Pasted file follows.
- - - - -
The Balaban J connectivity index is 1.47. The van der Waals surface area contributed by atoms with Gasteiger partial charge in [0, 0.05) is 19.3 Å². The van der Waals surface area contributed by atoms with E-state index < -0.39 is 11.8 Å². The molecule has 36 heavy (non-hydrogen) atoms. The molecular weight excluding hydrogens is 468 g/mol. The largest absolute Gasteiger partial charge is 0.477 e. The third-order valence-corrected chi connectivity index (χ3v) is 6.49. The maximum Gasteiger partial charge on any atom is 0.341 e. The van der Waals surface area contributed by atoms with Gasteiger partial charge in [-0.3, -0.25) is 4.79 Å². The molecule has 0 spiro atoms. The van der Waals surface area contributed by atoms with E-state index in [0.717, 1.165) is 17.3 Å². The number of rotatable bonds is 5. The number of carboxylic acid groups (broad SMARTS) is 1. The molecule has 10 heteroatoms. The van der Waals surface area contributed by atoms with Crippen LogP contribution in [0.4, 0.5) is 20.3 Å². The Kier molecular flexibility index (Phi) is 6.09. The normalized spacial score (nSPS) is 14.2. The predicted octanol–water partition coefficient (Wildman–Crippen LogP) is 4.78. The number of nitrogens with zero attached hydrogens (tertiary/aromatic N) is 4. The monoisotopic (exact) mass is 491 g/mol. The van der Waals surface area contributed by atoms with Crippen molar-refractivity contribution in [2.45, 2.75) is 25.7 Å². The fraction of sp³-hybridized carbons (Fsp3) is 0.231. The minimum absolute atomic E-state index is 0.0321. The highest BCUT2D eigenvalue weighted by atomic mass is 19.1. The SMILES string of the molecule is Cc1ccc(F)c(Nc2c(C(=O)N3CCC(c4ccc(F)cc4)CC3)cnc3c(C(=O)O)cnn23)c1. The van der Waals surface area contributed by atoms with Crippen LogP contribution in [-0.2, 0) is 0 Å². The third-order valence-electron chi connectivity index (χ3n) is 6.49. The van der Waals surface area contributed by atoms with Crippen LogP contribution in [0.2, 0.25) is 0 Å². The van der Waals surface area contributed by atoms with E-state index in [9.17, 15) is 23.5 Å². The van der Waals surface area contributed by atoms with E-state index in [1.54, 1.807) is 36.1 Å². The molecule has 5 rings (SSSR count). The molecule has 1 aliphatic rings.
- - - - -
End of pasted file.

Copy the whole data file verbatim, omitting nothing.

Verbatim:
The Balaban J connectivity index is 1.47. The van der Waals surface area contributed by atoms with Gasteiger partial charge in [0, 0.05) is 19.3 Å². The van der Waals surface area contributed by atoms with E-state index < -0.39 is 11.8 Å². The molecule has 36 heavy (non-hydrogen) atoms. The molecular weight excluding hydrogens is 468 g/mol. The largest absolute Gasteiger partial charge is 0.477 e. The third-order valence-corrected chi connectivity index (χ3v) is 6.49. The maximum Gasteiger partial charge on any atom is 0.341 e. The van der Waals surface area contributed by atoms with Gasteiger partial charge in [-0.3, -0.25) is 4.79 Å². The molecule has 0 spiro atoms. The van der Waals surface area contributed by atoms with E-state index in [0.717, 1.165) is 17.3 Å². The number of rotatable bonds is 5. The number of carboxylic acid groups (broad SMARTS) is 1. The molecule has 10 heteroatoms. The van der Waals surface area contributed by atoms with Crippen LogP contribution in [0.4, 0.5) is 20.3 Å². The Kier molecular flexibility index (Phi) is 6.09. The normalized spacial score (nSPS) is 14.2. The predicted octanol–water partition coefficient (Wildman–Crippen LogP) is 4.78. The number of nitrogens with zero attached hydrogens (tertiary/aromatic N) is 4. The monoisotopic (exact) mass is 491 g/mol. The van der Waals surface area contributed by atoms with Crippen molar-refractivity contribution in [2.45, 2.75) is 25.7 Å². The fraction of sp³-hybridized carbons (Fsp3) is 0.231. The minimum absolute atomic E-state index is 0.0321. The highest BCUT2D eigenvalue weighted by atomic mass is 19.1. The SMILES string of the molecule is Cc1ccc(F)c(Nc2c(C(=O)N3CCC(c4ccc(F)cc4)CC3)cnc3c(C(=O)O)cnn23)c1. The van der Waals surface area contributed by atoms with Crippen LogP contribution in [-0.2, 0) is 0 Å². The third-order valence-electron chi connectivity index (χ3n) is 6.49. The van der Waals surface area contributed by atoms with Crippen LogP contribution in [0.2, 0.25) is 0 Å². The van der Waals surface area contributed by atoms with E-state index in [9.17, 15) is 23.5 Å². The van der Waals surface area contributed by atoms with E-state index in [1.54, 1.807) is 36.1 Å². The molecule has 5 rings (SSSR count). The molecule has 1 aliphatic rings.